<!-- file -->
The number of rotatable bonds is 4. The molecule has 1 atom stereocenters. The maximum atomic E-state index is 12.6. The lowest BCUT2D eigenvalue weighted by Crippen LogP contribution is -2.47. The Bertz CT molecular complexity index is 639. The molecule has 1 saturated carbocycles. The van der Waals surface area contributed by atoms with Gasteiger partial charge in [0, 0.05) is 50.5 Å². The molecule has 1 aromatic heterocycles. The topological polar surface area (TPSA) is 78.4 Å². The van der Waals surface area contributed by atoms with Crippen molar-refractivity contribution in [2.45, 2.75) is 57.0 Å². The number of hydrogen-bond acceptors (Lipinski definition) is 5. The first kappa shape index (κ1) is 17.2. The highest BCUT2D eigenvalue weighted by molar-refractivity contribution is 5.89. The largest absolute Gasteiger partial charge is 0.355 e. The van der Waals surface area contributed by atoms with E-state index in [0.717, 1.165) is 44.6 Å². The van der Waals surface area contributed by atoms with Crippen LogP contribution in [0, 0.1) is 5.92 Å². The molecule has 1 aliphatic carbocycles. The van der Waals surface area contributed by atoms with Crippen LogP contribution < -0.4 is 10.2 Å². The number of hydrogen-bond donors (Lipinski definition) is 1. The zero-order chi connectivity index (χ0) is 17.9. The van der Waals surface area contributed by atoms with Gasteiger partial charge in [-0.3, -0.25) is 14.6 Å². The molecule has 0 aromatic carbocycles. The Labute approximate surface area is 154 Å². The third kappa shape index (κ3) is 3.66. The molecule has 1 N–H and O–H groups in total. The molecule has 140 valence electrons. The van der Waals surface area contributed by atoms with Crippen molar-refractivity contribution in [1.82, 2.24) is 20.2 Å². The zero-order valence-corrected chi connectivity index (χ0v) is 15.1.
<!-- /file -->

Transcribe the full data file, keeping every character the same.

The number of rotatable bonds is 4. The molecule has 1 atom stereocenters. The maximum atomic E-state index is 12.6. The lowest BCUT2D eigenvalue weighted by Crippen LogP contribution is -2.47. The Bertz CT molecular complexity index is 639. The molecule has 1 saturated carbocycles. The van der Waals surface area contributed by atoms with Gasteiger partial charge in [0, 0.05) is 50.5 Å². The molecule has 1 aromatic heterocycles. The topological polar surface area (TPSA) is 78.4 Å². The van der Waals surface area contributed by atoms with Crippen molar-refractivity contribution in [2.45, 2.75) is 57.0 Å². The number of hydrogen-bond acceptors (Lipinski definition) is 5. The first kappa shape index (κ1) is 17.2. The highest BCUT2D eigenvalue weighted by molar-refractivity contribution is 5.89. The largest absolute Gasteiger partial charge is 0.355 e. The van der Waals surface area contributed by atoms with E-state index in [0.717, 1.165) is 44.6 Å². The van der Waals surface area contributed by atoms with Crippen LogP contribution in [0, 0.1) is 5.92 Å². The molecule has 1 aliphatic carbocycles. The van der Waals surface area contributed by atoms with Crippen LogP contribution < -0.4 is 10.2 Å². The number of hydrogen-bond donors (Lipinski definition) is 1. The zero-order chi connectivity index (χ0) is 17.9. The van der Waals surface area contributed by atoms with Gasteiger partial charge in [-0.3, -0.25) is 14.6 Å². The molecule has 0 aromatic carbocycles. The Labute approximate surface area is 154 Å². The third kappa shape index (κ3) is 3.66. The molecule has 1 N–H and O–H groups in total. The molecule has 140 valence electrons. The van der Waals surface area contributed by atoms with Crippen molar-refractivity contribution in [1.82, 2.24) is 20.2 Å². The zero-order valence-corrected chi connectivity index (χ0v) is 15.1.